But thank goodness, if the illogicality of Akunyili’s re-branding farce had been in doubt, the Ekiti debacle unravelled it in a manner that would make it clear even to the simple minded. Trust AC, never one to miss such opportunities, it aptly joined the dots in clear terms for avoidance of doubts, “…you cannot re-brand a country or a product successfully when all you do is stand the truth on its head… (Akunyili’s) re-branding project is dead on arrival.’’
The AC comments apart with Madam NAFDAC’s tendentious suasions about conscience and Christian belief, it is obvious that the illogicality of re-branding is indeed dead on arrival. By joining the fray on appealing to morality in an issue that clearly demanded accountability and probity, and the Ekiti saga ending the way it ended, Mrs. Akunyili had exposed the soft underbelly of her re-branding project and implicitly underlined the fact that the fundamental ills of our society cannot just be healed by a re-branding effort, no matter how well intentioned. The obvious facts are that societies are not governed by moral suasions but by laws, institutions and immutable set criteria on minimum standards of behaviour, especially in public office.
Setting high scores on moral suasions would only subject the collective will to the ethics of individuals who could open or shut their moral valves at will, as we just witnessed in Ekiti State’s REC. Wouldn’t the dramatis personae in the yet another tragic electoral episode have acted differently if INEC were truly independent and if stiff rules and sanctions exist for subversion of the electoral process? The point is that Mrs. Akunyili would do well to ruminate in the privacy of her bedroom over the damage the Ekiti electoral dross had further inflicted on Nigerian image, and ask herself if what we actually need now is a re-branding of Nigeria or an honest re-engineering of the system to ensure that our votes count and that powerful men and women live up to their responsibilities on the Nigerian project.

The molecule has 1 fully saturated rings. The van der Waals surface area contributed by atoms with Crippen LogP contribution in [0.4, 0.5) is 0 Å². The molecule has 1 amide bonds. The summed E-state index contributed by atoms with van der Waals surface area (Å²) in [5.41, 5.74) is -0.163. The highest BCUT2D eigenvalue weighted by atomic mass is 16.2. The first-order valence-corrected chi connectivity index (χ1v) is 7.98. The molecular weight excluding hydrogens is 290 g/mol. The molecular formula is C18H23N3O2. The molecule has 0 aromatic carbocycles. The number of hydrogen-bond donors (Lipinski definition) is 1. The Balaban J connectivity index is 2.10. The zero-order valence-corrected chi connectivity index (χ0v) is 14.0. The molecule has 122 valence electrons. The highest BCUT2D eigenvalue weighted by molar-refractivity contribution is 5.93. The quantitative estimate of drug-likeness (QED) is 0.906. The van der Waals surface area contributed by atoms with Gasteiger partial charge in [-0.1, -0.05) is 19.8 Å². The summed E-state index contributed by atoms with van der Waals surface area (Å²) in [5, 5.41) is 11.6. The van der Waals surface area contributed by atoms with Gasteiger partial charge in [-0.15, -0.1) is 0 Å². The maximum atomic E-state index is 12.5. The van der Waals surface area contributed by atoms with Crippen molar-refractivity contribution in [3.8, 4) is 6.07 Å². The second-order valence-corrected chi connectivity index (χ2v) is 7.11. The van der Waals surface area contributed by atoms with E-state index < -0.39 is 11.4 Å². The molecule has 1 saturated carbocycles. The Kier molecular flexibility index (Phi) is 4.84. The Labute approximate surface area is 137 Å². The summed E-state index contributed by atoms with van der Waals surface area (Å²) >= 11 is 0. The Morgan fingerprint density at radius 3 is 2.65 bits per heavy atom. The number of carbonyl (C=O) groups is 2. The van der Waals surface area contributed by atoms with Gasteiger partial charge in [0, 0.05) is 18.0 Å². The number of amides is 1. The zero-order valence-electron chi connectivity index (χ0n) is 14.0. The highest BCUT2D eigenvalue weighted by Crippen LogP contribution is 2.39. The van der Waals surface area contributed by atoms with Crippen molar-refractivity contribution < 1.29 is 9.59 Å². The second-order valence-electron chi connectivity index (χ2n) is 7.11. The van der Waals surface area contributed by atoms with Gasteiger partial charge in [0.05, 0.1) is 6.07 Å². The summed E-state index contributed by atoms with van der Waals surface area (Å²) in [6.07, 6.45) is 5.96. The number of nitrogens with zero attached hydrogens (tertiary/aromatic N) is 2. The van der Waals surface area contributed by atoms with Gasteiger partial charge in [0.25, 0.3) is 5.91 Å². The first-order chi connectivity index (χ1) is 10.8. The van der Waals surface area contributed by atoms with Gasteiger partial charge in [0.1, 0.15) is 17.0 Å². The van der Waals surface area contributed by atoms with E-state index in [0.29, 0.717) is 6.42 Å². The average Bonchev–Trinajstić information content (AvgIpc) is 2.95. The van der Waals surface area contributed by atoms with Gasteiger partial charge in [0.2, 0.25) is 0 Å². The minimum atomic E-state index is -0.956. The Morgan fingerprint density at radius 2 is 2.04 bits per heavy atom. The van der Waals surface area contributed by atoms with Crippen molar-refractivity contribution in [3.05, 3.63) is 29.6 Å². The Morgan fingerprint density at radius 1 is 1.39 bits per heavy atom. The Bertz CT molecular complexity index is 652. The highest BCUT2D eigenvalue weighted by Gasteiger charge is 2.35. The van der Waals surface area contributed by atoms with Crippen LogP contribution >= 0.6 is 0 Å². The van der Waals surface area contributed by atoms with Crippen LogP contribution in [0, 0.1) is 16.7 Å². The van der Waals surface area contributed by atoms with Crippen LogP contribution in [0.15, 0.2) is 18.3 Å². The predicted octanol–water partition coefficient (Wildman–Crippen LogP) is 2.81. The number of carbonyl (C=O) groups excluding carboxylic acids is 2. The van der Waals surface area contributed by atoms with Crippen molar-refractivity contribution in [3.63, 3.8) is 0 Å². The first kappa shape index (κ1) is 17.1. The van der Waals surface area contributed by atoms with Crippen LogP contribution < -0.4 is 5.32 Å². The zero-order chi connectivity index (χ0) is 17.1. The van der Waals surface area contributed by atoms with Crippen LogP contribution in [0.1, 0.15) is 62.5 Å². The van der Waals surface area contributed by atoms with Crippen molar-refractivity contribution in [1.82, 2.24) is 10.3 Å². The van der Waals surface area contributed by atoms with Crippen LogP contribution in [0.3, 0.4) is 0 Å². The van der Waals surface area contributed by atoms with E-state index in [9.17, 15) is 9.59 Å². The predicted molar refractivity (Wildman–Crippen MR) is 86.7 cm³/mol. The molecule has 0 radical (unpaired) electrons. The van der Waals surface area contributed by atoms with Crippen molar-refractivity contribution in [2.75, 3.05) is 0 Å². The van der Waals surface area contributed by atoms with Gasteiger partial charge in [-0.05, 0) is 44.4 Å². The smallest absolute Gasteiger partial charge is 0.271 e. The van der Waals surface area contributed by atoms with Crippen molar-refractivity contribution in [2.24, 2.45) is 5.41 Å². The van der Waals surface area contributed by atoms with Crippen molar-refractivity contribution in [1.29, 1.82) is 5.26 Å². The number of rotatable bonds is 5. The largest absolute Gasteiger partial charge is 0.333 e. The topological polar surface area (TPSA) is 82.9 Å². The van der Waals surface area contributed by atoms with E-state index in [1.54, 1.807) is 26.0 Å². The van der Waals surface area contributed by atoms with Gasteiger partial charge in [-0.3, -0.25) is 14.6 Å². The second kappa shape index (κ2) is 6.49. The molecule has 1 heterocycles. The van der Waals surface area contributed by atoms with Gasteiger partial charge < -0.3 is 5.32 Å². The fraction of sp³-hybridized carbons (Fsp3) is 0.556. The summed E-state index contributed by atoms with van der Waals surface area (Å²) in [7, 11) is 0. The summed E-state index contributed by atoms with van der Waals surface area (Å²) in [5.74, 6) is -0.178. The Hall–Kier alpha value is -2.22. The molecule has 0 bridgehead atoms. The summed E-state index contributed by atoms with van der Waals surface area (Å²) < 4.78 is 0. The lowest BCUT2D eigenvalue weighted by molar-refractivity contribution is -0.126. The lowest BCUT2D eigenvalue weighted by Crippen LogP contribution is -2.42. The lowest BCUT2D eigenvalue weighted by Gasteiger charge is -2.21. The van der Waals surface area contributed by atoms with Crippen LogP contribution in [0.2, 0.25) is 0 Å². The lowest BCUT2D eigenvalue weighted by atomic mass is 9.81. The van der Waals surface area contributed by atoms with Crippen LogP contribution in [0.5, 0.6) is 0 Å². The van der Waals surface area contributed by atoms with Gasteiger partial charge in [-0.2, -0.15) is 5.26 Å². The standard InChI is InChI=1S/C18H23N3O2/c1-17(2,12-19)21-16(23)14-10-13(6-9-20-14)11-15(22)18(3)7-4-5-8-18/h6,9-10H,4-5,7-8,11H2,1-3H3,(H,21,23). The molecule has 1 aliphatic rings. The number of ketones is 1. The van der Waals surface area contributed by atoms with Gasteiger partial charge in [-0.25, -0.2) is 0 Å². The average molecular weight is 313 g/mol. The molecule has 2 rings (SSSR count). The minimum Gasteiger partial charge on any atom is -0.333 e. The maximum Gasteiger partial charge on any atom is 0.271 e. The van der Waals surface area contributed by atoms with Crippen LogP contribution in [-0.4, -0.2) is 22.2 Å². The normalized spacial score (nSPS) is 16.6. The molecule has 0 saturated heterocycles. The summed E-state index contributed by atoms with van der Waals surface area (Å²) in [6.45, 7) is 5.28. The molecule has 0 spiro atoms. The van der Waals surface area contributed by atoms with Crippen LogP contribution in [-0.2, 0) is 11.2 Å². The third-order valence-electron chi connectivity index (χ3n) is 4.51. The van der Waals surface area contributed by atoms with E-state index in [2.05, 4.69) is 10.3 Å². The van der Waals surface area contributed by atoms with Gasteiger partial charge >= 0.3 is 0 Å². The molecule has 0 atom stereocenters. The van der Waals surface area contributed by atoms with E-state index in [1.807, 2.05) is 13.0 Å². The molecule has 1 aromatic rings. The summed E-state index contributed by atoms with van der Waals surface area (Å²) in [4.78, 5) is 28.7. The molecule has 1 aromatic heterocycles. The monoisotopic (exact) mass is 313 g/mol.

One way to do that is for Madam NAFDAC to save her breath on re-branding and spare more efforts at persuading her co-travellers to build credible institutions that could conduct impartial elections as happened elsewhere in Africa in Ghana and South Africa. Few acts could be more fraudulent than the mouthing of re-branding by Dora Akunyili while Nigeria is held down for milking by capricious political elites, as she rationalizes electoral malfeasance in broad day light.
Alexander Hamilton one of the a foremost founding father of American federalism an one of the prominent writers of the Federal Papers, warned about the dangers of manipulating public office for personal avarice. Hamilton riled against the regional forces that mobilised against emerging federalism in America out of fear of losing political power, advising that subjection of personal greed to general good was most imperative for national health.
With the Ekiti saga, that sadly is a lesson most Nigerian leaders had failed to learn till date, and Dora Akunyili should read the Federalist Papers to see other reasons why her re-branding exercise would be an exercise in futility or at best a shadow-chasing diversionary exercise without first changing the self-perpetration traits in our polity.
The fact, however, is that such diversion tactics are not new; Tony Momoh wrote series of public letters to Nigerians while Ibrahim Babangida was milking the nation dry, Tom Ikimi and Walter Ofonagoro shamelessly lauded Abacha’s transition programme to the high heavens promising the coming of an Eldorado even while they knew that the General could only be transiting to hell.
Now, if Dora Akunyili thinks she can hoodwink us with a re-branding gimmick, then the joke is on her, especially after that shameful farce she helped chaperoned at Ekiti.
• Dr. Goldsmith practices Medicine in Lagos